Tour Duration : 2 Days / 1 night
Coverage : Yangon , Bago
Day-1 Arrival to Yangon
Yangon is formerly known as Rangoon, was the capital of the Yangon Region of Myanmar, also known as Burma.<br ?–> Yangon served as the capital of Myanmar until 2006, when the military government relocated the capital to the purpose-built city of Naypyidaw in central Myanmar.With over 7 million people, Yangon is Myanmar’s largest city and its most important commercial centre.Yangon boasts the largest number of colonial-era buildings in Southeast Asia, and has a unique colonial-era urban core that is remarkably intact. The colonial-era commercial core is centred around the Sule Pagoda, which is reputed to be over 2,000 years old.The city is also home to the gilded Shwedagon Pagoda – Myanmar’s most sacred Buddhist pagoda. The mausoleum of the last Mughal Emperor is located in Yangon, where he had been exiled following the Indian Mutiny of 1857.
Yangon suffers from deeply inadequate infrastructure, especially compared to other major cities in Southeast Asia. Though many historic residential and commercial buildings have been renovated throughout central Yangon
, most satellite towns that ring the city continue to be profoundly impoverished and lack basic infrastructure.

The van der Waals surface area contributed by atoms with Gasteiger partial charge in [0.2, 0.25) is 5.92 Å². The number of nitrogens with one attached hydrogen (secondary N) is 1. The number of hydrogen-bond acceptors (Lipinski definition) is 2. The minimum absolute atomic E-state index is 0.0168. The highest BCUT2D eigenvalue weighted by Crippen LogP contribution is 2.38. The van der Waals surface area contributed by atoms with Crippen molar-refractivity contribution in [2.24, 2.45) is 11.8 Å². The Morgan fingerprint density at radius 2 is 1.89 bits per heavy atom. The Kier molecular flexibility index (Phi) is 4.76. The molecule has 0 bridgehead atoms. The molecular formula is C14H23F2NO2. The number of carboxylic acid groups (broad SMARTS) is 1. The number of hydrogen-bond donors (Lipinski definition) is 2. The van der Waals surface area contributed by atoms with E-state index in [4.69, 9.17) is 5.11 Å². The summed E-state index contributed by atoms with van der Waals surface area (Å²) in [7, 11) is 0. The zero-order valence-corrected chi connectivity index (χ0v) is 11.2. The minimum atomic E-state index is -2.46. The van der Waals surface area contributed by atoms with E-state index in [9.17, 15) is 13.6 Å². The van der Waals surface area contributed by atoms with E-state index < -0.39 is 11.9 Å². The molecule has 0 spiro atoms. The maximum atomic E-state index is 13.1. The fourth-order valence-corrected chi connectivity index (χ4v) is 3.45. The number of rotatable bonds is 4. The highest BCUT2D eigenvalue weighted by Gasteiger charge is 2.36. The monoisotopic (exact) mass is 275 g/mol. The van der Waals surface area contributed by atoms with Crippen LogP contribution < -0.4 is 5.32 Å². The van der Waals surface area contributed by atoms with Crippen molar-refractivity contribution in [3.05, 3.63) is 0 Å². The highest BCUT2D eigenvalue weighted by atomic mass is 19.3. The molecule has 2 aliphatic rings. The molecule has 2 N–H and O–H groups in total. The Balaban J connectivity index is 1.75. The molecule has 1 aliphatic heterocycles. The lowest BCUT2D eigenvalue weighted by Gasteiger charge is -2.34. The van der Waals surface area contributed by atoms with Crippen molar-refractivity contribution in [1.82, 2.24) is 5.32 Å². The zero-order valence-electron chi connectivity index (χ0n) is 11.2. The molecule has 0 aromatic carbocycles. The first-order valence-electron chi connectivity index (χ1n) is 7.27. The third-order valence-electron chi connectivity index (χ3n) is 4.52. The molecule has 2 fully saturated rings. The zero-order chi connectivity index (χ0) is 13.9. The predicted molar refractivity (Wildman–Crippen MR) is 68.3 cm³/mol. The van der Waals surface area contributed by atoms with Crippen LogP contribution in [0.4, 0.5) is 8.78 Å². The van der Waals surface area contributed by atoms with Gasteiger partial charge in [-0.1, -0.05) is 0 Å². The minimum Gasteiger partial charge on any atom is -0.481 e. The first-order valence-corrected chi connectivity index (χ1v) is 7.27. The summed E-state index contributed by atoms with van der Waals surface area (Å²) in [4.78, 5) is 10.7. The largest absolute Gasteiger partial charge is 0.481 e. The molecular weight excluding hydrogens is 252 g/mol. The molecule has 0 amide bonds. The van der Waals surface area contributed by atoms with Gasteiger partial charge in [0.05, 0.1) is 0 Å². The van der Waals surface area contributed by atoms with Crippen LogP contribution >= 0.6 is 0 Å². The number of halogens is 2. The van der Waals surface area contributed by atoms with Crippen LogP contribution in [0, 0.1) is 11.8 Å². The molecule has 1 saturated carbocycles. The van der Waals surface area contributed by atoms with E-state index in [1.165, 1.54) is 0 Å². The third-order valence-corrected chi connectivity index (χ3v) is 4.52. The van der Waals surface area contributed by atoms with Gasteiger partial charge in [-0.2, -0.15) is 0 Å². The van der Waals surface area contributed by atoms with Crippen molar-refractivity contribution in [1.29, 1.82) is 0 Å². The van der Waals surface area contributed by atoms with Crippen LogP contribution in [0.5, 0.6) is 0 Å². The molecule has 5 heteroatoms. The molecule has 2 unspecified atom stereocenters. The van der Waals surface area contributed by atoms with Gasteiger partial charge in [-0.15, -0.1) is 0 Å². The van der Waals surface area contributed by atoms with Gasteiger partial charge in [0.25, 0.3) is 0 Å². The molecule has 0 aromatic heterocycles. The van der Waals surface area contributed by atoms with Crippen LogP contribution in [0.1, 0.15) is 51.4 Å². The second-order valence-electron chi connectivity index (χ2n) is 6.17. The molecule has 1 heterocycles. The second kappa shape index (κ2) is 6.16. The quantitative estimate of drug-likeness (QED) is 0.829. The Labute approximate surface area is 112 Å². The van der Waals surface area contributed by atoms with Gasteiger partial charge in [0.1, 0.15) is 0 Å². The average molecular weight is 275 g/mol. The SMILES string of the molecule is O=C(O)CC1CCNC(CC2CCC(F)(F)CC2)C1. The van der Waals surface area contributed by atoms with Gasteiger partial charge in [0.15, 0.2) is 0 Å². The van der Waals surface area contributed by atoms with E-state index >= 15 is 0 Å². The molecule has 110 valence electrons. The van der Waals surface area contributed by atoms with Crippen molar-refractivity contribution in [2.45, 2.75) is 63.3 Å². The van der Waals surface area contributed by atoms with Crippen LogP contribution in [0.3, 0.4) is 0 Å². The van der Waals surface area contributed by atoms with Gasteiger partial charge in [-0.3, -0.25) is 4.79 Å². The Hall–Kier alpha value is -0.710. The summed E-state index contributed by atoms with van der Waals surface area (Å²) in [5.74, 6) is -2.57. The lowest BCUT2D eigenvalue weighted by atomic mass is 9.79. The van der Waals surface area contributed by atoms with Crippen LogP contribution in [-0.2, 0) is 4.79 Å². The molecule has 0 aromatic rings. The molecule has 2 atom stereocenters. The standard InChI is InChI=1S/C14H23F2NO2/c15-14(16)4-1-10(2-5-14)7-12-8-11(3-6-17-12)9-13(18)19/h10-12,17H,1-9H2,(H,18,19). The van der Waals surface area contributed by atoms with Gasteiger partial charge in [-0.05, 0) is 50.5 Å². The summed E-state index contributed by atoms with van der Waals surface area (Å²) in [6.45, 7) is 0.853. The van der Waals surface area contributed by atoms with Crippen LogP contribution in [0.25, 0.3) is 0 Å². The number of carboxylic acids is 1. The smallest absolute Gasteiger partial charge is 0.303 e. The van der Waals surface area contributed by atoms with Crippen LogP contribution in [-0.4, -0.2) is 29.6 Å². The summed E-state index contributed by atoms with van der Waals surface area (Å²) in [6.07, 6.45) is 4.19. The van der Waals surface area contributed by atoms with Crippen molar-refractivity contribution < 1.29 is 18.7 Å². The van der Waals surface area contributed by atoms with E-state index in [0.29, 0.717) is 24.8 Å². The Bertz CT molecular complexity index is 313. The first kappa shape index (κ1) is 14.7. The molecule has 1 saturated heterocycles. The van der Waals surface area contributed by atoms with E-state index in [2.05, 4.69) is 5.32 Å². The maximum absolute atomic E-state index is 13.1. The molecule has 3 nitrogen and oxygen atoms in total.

The Bagan Archaeological Zone is a main attraction for the country’s nascent tourism industry. It is seen by many as equal in attraction to Angkor Wat in Cambodia.
Day-2 Arrival to Bago
The Shwemawdaw Pagoda is located in Bago, Myanmar. It is often referred to as the Golden God Temple. At 114 metres (374 ft) in height, the Shwemadaw holds the record for the tallest pagoda in the country although the Shwedagon Pagoda in Yangon is usually credited as the tallest pagoda in Myanmar (at 98 metres (322 ft)). Shwemadaw, along with the Shwedagon and Kyaiktiyo, are famous Mon pagodas. The pagoda’s annual festival is a 10-day affair that takes place during the Burmese month of Tagu.
Kyaiktiyo Pagoda ( Golden Rock) is a well-known Buddhist pilgrimage site in Mon State, Burma. It is a small pagoda (7.3 metres (24 ft)) built on the top of a granite boulder covered with gold leaves pasted on by its male devotees.